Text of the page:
Is it FDA Approved?

Cannabis for medical use is not approved by the U.S. Food and Drug Administration (FDA) because there is not sufficient evidence that the cannabis plant has health benefits. Rigorous, large-scale clinical trials still need to be carried out to evaluate benefits for each of dozens of specific medical conditions. Studies must also determine whether benefits outweigh known health risks.

Even though medical cannabis is not FDA approved, certain purified cannabis extracts and derivatives are. FDA approved medications include a CBD-based liquid medication called Epidiolex® and three drugs made with synthetic forms of THC and THC-like compounds, Dronabinol (Marinol® and Syndros®) and Nabilone (Cesamet®).

Is Medical Cannabis Safe?

A number of studies show that cannabis can be harmful to our physical and mental health and can pose safety concerns. Medical cannabis can:

  • Interfere with short-term memory and concentration;
  • alter judgment and decision-making;
  • reduce reaction time, impair coordination, and cause drowsiness.
  • Cause addiction, also known as cannabis use disorder.
  • Using cannabis during adolescence may alter brain development and have long-lasting consequences that affect attention, memory, and the ability to make sound decisions.
  • Cannabis use during pregnancy and breastfeeding may create health risks to the fetus and newborn.
  • When using CBD, individuals may not respond as well to other anti-seizure medications.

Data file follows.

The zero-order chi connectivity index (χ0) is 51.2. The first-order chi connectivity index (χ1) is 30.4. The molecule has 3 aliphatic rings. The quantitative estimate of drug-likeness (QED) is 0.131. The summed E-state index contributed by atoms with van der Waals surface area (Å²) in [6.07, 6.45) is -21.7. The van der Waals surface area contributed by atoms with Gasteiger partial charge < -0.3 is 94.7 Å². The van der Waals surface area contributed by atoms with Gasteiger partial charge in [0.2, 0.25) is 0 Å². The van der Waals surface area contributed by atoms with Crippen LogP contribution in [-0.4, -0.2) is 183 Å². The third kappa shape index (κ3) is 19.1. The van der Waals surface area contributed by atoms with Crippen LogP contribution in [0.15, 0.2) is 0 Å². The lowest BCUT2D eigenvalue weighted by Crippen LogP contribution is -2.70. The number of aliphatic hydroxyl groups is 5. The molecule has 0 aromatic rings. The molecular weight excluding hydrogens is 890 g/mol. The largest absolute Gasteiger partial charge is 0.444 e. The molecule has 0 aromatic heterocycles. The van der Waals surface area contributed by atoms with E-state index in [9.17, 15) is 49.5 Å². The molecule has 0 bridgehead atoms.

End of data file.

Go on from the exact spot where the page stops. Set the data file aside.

• Lack of consistent quality control means that there could be other ingredients in some medical cannabis products that cause harm.

What Do We Still Need to Learn?

Careful evaluation of the health effects of cannabis is warranted for several reasons.

  • Cannabis activates the body’s own endocannabinoid system, which is present in the brain and nervous system. Endocannabinoids control mood, memory, appetite, and pain. We still don’t understand how activating this system effects a person’s health over time.
  • Cannabis use and the number of people with marijuana (cannabis) use disorders has risen over the past decade. It remains to be determined how factors such as the age when a person starts using cannabis, frequency of use, and amount used over time, affect a person’s risk for developing marijuana use disorder and other negative consequences such as cognitive impairment.
  • Cannabis is stronger than it was three decades ago because cannabis plants today have higher concentrations of the psychoactive compound, THC. Scientists are still researching the physiological impacts of high-potency cannabis.
  • The precise amount of THC (dosing) that provides medicinal benefits without causing harm remains to be determined.

Research at U of U

The U of U has a strong track record of carrying out high-quality research investigating the health effects of cannabis and its derivatives so that scientists and physicians can develop sound medical decisions. Studies include:

  • Basic science research to understand how CBD use for treating seizures affects the central nervous system and how it interacts with other drugs.
  • Clinical trials investigating the effectiveness of CBD (Epidiolex®) for treating severe forms of epilepsy in children.
  • Imaging studies to determine the impacts of cannabis use on the brain during adolescence.
  • Analysis of health records and published literature to determine risks and benefits of using cannabis and its derivatives.

All research involving people or animals are subject to rigorous guidelines and oversight by the Institutional Review Board or Institutional Animal Care and Use Committee.

NIH Grant Awarded Oct, 2019

Deborah A. Yurgelun-Todd, PhD, is one of nine researchers to be awarded a grant by the National Institutes of Health to explore the effects of cannabinoids in pain management.